By definition, $u + v + w = 1$. Point $(u, v, w)$ is within the triangle if and only if $0 \le u \le 1$, $0 \le v \le 1$, and $0 \le w \le 1$.

Because $u + v + w = 1$ by definition, one of them (usually $w$, via $w = 1 - u - v$) is left out for simplicity.

If we have a triangle with vertex $\vec{p}_0 = (x_0 , y_0)$, and the other two vertices at $\vec{p}_u = (x_0 + x_u , y_0 + y_u)$ and $\vec{p}_v = (x_0 + x_v , y_0 + y_v)$, then $$\left\lbrace\begin{aligned} x(u, v) &= x_0 + u x_u + v x_v \\ y(u, v) &= y_0 + u y_u + v y_v \\ \end{aligned}\right. \quad \iff \quad \left\lbrace\begin{aligned} u(x, y) &= \displaystyle \frac{(x - x_0)v_y - (y - y_0)v_x}{u_x v_y - u_y v_x} \\ v(x, y) &= \displaystyle \frac{u_x (y - y_0) - u_y (x - x_0)}{u_x v_y - u_y v_x} \\ \end{aligned}\right.$$ In a computer program, you'll want to use form $$\left\lbrace\begin{aligned} u_i &= (x - X_i) A_i + (y - Y_i) B_i \\ v_i &= (x - X_i) C_i + (y - Y_i) D_i \\ \end{aligned}\right.$$ for each source triangle $i$, the correct one being the one for which $0 \le u_i \le 1$, $0 \le v_i \le 1$, $0 \le u_i + v_i \le 1$. The six constants ($X_i$, $Y_i$, $A_i$, $B_i$, $C_i$, $D_i$) are calculated from the three vertices of triangle $i$, $(x_0, y_0)$, $(x_1, y_1)$, and $(x_2, y_2)$, via $$\begin{aligned} X_i &= x_0 \\ Y_i &= y_0 \\ A_i &= \displaystyle\frac{y_2 - y_0}{(x_1 - x_0)(y_2 - y_0) - (y_1 - y_0)(x_2 - x_0)} \\ B_i &= \displaystyle\frac{x_0 - x_2}{(x_1 - x_0)(y_2 - y_0) - (y_1 - y_0)(x_2 - x_0)} \\ C_i &= \displaystyle\frac{y_0 - y_1}{(x_1 - x_0)(y_2 - y_0) - (y_1 - y_0)(x_2 - x_0)} \\ D_i &= \displaystyle\frac{x_1 - x_0}{(x_1 - x_0)(y_2 - y_0) - (y_1 - y_0)(x_2 - x_0)} \\ \end{aligned}$$ This is numerically stable and accurate with floating-point numbers (noting that it will fail for degenerate triangles, because the denominator will be zero), and fast enough to find the correct source triangle when given an arbitrary point $(x, y)$ that may or may not be inside the polygon.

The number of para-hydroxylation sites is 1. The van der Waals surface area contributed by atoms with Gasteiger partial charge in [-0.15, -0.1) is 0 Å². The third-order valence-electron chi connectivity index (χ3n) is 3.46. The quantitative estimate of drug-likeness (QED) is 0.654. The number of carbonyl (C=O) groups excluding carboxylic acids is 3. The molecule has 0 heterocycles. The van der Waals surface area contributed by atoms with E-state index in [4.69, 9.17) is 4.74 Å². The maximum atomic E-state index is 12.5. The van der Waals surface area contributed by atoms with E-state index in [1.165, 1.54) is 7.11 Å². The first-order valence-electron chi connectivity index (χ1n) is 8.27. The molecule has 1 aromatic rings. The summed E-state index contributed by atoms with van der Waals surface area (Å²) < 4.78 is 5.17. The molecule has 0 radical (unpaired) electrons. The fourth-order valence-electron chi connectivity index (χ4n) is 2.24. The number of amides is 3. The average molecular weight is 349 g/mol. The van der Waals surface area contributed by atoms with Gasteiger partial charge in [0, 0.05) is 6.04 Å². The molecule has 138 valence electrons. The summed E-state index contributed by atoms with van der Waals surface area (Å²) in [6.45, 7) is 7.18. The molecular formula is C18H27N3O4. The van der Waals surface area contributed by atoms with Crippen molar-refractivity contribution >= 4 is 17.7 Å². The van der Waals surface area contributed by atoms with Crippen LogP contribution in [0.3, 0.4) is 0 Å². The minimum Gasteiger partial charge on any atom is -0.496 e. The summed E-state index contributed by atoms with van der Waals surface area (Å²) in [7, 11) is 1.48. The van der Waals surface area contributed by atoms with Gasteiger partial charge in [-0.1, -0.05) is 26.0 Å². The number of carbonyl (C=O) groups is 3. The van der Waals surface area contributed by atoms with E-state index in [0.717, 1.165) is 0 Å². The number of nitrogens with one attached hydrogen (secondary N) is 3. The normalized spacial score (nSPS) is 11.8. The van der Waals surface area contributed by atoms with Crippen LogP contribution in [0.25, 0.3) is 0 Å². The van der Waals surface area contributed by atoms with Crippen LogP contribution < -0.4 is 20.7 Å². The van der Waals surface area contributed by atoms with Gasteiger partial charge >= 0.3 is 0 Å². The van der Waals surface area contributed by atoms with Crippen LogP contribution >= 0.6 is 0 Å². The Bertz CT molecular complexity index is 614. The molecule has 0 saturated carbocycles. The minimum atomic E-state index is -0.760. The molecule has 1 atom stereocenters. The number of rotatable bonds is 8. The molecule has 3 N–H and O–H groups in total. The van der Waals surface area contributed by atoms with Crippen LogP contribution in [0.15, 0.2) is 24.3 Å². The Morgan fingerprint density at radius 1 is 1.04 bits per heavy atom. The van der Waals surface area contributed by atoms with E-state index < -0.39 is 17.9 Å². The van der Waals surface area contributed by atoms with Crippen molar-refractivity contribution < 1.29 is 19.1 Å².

When the source triangle $i$ is known, the inverse is trivial. The point corresponding to $(u, v)$ in the target triangle with vertices at $(x_0, y_0)$, $(x_1, y_1)$, $(x_2, y_2)$, is $$\left\lbrace\begin{aligned} x &= (1 - u - v) x_0 + u x_1 + v x_2 \\ y &= (1 - u - v) y_0 + u y_1 + v y_2 \\ \end{aligned}\right.$$ which is also numerically stable for points within the triangle.

Therefore, for each triangle, you'll need to store the vertex coordinates and the four helper constants, for a total of ten floating-point numbers (scalars) per triangle.